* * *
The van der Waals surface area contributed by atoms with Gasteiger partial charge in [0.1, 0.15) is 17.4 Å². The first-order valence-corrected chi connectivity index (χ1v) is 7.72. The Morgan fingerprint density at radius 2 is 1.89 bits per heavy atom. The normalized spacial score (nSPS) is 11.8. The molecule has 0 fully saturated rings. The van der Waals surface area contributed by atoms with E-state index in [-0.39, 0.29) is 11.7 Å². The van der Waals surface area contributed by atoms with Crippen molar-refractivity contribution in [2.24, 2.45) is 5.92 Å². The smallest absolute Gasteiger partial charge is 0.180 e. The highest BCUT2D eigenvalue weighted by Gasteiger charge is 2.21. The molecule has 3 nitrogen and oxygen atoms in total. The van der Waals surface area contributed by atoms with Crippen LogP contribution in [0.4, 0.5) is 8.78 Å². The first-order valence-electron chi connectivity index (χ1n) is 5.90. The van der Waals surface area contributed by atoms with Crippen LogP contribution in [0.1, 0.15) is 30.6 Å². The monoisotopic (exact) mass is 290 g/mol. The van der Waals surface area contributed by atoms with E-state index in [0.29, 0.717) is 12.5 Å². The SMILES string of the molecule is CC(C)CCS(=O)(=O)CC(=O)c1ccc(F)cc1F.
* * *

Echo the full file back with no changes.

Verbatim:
The van der Waals surface area contributed by atoms with Gasteiger partial charge in [0.1, 0.15) is 17.4 Å². The first-order valence-corrected chi connectivity index (χ1v) is 7.72. The Morgan fingerprint density at radius 2 is 1.89 bits per heavy atom. The normalized spacial score (nSPS) is 11.8. The molecule has 0 fully saturated rings. The van der Waals surface area contributed by atoms with E-state index in [-0.39, 0.29) is 11.7 Å². The van der Waals surface area contributed by atoms with Crippen molar-refractivity contribution in [2.24, 2.45) is 5.92 Å². The smallest absolute Gasteiger partial charge is 0.180 e. The highest BCUT2D eigenvalue weighted by Gasteiger charge is 2.21. The molecule has 3 nitrogen and oxygen atoms in total. The van der Waals surface area contributed by atoms with Crippen LogP contribution in [0.4, 0.5) is 8.78 Å². The first-order valence-electron chi connectivity index (χ1n) is 5.90. The van der Waals surface area contributed by atoms with Crippen LogP contribution in [0.1, 0.15) is 30.6 Å². The monoisotopic (exact) mass is 290 g/mol. The van der Waals surface area contributed by atoms with E-state index in [0.29, 0.717) is 12.5 Å². The SMILES string of the molecule is CC(C)CCS(=O)(=O)CC(=O)c1ccc(F)cc1F.